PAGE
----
Defendant now appeals from the judgment, 4 contending primarily that the trial court's constitutional rulings with respect to section 667.7 are in error. 5 In response plaintiff claims that the provision is unconstitutional both on the grounds relied on by the trial court and on additional grounds as well. Numerous amicus briefs have been filed on both sides of the case.


At common law, a plaintiff who suffers bodily injury at the hands of a tortfeasor has traditionally been compensated for both past and future damages through a lump sum judgment, payable at the conclusion of the trial. (2 Harper & James, The Law of Torts (1956) § 25.2, p. 1303.) Over the past 30 years, however, several tort scholars--noting that lump sum awards are often dissipated by improvident expenditures or investments before the injured person actually incurs the future medical expenses or earning losses--have advocated the legislative adoption of a "periodic payment" procedure as a reform measure which would, in these commentators' view, benefit both plaintiffs and defendants. (See id. at pp. 1303-1304; Keeton & O'Connell, Basic Protection for the Traffic Victim--A Blueprint for Reforming Automobile Insurance (1965) pp. 351-358; Henderson, Periodic Payments of Bodily Injury Awards (1980) 66 A.B.A.J. 734.) In the last decade, many states have enacted provisions authorizing the periodic payment of damages in a variety of tort fields, 6 and, in 1980, the National Conference of Commissioners on Uniform State Laws approved a "Model Periodic Payment of Judgments Act" embodying this revised approach to compensation for future tort damages.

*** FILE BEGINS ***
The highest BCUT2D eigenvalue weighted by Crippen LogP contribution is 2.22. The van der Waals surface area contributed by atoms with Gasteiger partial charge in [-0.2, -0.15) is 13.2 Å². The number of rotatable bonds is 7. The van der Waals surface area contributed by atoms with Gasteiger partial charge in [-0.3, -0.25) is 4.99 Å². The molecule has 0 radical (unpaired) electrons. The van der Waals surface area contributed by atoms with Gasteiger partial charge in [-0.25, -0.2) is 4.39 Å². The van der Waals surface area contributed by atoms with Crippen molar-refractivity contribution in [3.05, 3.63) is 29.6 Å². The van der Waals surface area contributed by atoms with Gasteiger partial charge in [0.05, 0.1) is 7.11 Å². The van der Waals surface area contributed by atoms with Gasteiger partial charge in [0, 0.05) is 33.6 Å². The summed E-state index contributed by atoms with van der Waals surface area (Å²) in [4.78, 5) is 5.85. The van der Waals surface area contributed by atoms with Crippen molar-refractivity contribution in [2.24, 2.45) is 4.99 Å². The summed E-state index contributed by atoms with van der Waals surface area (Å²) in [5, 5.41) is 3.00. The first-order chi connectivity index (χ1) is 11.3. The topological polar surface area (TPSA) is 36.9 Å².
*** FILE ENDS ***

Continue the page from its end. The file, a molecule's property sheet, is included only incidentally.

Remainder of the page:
Section 667.7--the provision at issue here--represents the Legislature's initial adoption of the periodic-payment-of-damages concept into California tort law. The section--set forth in full below 7--provides generally that when a plaintiff in a medical malpractice action obtains an award of $50,000 or more for "future damages," the trial court, on motion of either party, shall enter a judgment providing for the periodic payment of those damages. Explaining that the legislative intent is that "courts will utilize such judgments to provide compensation sufficient to meet the needs of an injured plaintiff and those persons who are dependent on the plaintiff for whatever period is necessary while eliminating the potential windfall from a lump-sum recovery which was intended to provide for the care of an injured plaintiff over an extended period who then dies shortly after the judgment is paid" (§ 667.7, subd. (f)), the section provides (1) that the judgment shall specify, inter alia, the dollar amount of the individual payments, the interval between payments and the period of time over which the payments shall be made...